Netflix to release at least 25 works of original content in 2022
Netflix Korea is planning to release more than 25 works of original content for 2022, and according to vice president of Netflix Korea Kang Dong-han, Korean content has become “an integral cog of the content industry that the streaming platform could not do without.”
In a press statement released by the platform Wednesday, the overall hours that global subscribers spent on Korean content increased by six times over the last two years based on the wrap-up data of 2021. For the hit series “Squid Game,” 95 percent of the streaming hours came from other 94 countries overseas including the U.S., Brazil, France and Turkey.
Due to the exceptional success Korean original content on the platform has seen after “Squid Game” — such as “Hellbound,” “My Name,” “The Silent Sea” and the recently-ended dating reality show “Single’s Inferno” — Netflix Korea announced that 25 original content works will be released this year, and more could be released based on the production schedule.
Last year, Netflix Korea released 10 original content works.
Although Kang did not elaborate on the exact numbers, the vice president confirmed that the platform’s original Korean content has become one of the important priorities that the platform is aggressively investing in.
“Netflix invested 500 billion won [$419.6 million] in Korean original content alone last year,” Kang said. “Korean content has now become a major category that the platform could not do without and not only Netflix but other foreign streaming services such as Disney+, HBO Max and Apple TV+ are aggressively expanding their territories into the local content industry as well. I believe that Korean content is now standing at the heart of global mass culture and the international status [over local content] has naturally been uplifted.”
Kang evaluated that the distinctness of local content in comparison to other countries is due to the already-higher standards locals have for storytelling.
“Even before Netflix began to pay attention to Korean content, our content was already superior,” he said. “From its foundation, Korea has had very high standards when it comes to creating content, and we’ve had established excellent infrastructures and productive systems from a highly competitive atmosphere that local broadcasters have formed over the years, which is why the public’s expectations are on par with the very best of international standards. Local creators have persistently deliberated over how they could, to the best of their capabilities, deliver the message they hope to get across to audiences through their narratives. That became a healthy basis to form a highly competitive edge that helps Korean content survive in the global market.”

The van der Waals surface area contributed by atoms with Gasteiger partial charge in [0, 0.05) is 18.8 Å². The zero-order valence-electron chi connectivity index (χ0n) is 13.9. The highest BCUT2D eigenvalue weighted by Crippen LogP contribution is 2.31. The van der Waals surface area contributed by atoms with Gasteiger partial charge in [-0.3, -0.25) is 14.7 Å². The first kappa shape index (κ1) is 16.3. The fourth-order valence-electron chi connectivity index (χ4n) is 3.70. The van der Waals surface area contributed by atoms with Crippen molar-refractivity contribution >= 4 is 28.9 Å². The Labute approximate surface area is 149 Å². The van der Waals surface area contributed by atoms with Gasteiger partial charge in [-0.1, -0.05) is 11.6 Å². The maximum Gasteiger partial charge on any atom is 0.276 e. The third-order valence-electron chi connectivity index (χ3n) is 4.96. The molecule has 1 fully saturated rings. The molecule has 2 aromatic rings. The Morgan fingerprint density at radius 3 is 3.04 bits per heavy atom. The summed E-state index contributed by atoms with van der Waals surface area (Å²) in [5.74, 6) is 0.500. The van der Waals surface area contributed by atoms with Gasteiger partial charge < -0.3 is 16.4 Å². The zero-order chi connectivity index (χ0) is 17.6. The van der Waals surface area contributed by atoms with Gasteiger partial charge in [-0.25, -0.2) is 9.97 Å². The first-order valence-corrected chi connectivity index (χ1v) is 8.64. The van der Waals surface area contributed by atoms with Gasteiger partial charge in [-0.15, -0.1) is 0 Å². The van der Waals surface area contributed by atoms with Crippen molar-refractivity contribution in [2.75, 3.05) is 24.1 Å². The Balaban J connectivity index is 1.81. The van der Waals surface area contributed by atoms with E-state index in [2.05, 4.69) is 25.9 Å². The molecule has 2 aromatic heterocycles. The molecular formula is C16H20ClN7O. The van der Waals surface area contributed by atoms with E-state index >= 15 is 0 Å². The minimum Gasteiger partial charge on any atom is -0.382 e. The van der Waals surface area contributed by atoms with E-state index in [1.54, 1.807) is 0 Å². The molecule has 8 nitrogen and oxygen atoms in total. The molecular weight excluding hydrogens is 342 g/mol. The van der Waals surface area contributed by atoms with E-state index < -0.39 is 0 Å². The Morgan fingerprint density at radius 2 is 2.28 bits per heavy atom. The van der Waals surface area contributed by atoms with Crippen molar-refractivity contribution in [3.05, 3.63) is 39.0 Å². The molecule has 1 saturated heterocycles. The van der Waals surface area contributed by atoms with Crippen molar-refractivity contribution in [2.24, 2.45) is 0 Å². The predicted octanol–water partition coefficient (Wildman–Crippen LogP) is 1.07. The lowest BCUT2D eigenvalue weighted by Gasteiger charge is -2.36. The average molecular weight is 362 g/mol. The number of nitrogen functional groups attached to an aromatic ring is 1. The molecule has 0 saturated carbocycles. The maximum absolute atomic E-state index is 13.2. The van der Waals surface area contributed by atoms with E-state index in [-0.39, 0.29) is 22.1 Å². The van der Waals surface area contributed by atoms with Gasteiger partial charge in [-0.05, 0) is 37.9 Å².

Kang views that the competitive edge that Netflix has over other streaming platforms lies in the reputation that it has established over the years.
“It’s been already six years since we set eyes on Korean content on Netflix and it has actively pursued a variety of business models such as licensing,” he said. “Back then we started with only a possibility, but now Korean content has exceeded well beyond our imaginations in terms of the love and attention it receives from the global audience. I can confidently say that Netflix is the best partner to continue growing and developing with the expansion of the Korean creative ecosystem.”
Kang recommended keeping an eye out for three upcoming series that will be released on the platform soon.
“Personally for me, one of the highly anticipated series is zombie thriller ‘All of Us Are Dead’ which will be released on Jan. 28,” he said. “A lot of people have asked us how we could possibly create more stories with zombies, but we can recommend this series with confidence after seeing the final results. Our story is very distinguishable [from other prior zombie narratives] in the sense that it’s the young students secluded in a school that have to fight the zombies. The narrative has been established in a way that includes some highly distinctive local sentiments. Another series that we’re contemplating launching in February is ‘Juvenile Justice.’ I believe it’s well-made content that can open the grounds for discussions related to social issues that are prevalent now [...] Lastly, around Valentine’s Day, we will be releasing ‘Love and Leashes,’ one of the first Netflix Korea original films in which we talk about a topic that we’ve hardly discussed until now.”
BY LEE JAE-LIM [email@example.com]